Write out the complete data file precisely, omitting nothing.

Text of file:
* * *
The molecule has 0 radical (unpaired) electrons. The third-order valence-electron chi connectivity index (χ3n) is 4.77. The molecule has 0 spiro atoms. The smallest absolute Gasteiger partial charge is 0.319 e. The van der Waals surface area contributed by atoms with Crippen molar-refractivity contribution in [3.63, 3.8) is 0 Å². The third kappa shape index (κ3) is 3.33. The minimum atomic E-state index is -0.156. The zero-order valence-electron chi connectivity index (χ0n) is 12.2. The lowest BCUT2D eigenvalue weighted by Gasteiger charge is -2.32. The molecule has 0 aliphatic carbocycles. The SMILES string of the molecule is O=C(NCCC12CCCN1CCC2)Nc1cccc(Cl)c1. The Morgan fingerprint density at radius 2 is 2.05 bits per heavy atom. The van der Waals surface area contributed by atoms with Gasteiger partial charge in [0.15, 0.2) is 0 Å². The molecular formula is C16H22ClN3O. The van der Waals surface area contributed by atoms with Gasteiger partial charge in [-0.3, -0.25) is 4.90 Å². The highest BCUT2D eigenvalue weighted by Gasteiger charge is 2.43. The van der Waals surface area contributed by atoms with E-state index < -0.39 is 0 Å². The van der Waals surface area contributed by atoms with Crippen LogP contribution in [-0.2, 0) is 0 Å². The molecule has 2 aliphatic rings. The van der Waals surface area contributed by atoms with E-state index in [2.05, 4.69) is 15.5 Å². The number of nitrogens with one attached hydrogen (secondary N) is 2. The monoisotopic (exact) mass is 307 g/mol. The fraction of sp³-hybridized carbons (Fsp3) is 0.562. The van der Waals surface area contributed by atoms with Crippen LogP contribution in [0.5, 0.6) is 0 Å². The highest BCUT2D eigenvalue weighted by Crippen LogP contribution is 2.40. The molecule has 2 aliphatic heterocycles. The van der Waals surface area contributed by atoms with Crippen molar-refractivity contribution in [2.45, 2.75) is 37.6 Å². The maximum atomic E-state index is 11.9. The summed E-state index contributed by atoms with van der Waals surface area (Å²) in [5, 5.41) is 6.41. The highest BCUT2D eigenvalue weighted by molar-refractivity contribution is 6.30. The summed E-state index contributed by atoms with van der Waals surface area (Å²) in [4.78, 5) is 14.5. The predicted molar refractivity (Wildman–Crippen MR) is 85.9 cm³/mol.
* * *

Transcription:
The molecule has 0 radical (unpaired) electrons. The third-order valence-electron chi connectivity index (χ3n) is 4.77. The molecule has 0 spiro atoms. The smallest absolute Gasteiger partial charge is 0.319 e. The van der Waals surface area contributed by atoms with Crippen molar-refractivity contribution in [3.63, 3.8) is 0 Å². The third kappa shape index (κ3) is 3.33. The minimum atomic E-state index is -0.156. The zero-order valence-electron chi connectivity index (χ0n) is 12.2. The lowest BCUT2D eigenvalue weighted by Gasteiger charge is -2.32. The molecule has 0 aliphatic carbocycles. The SMILES string of the molecule is O=C(NCCC12CCCN1CCC2)Nc1cccc(Cl)c1. The Morgan fingerprint density at radius 2 is 2.05 bits per heavy atom. The van der Waals surface area contributed by atoms with Gasteiger partial charge in [0.15, 0.2) is 0 Å². The molecular formula is C16H22ClN3O. The van der Waals surface area contributed by atoms with Gasteiger partial charge in [-0.3, -0.25) is 4.90 Å². The highest BCUT2D eigenvalue weighted by Gasteiger charge is 2.43. The van der Waals surface area contributed by atoms with E-state index < -0.39 is 0 Å². The van der Waals surface area contributed by atoms with Crippen LogP contribution in [-0.2, 0) is 0 Å². The molecule has 2 aliphatic rings. The van der Waals surface area contributed by atoms with E-state index in [2.05, 4.69) is 15.5 Å². The number of nitrogens with one attached hydrogen (secondary N) is 2. The monoisotopic (exact) mass is 307 g/mol. The fraction of sp³-hybridized carbons (Fsp3) is 0.562. The van der Waals surface area contributed by atoms with Crippen LogP contribution in [0.5, 0.6) is 0 Å². The highest BCUT2D eigenvalue weighted by Crippen LogP contribution is 2.40. The molecule has 2 aliphatic heterocycles. The van der Waals surface area contributed by atoms with Crippen molar-refractivity contribution in [2.45, 2.75) is 37.6 Å². The maximum atomic E-state index is 11.9. The summed E-state index contributed by atoms with van der Waals surface area (Å²) in [5, 5.41) is 6.41. The highest BCUT2D eigenvalue weighted by molar-refractivity contribution is 6.30. The summed E-state index contributed by atoms with van der Waals surface area (Å²) in [4.78, 5) is 14.5. The predicted molar refractivity (Wildman–Crippen MR) is 85.9 cm³/mol.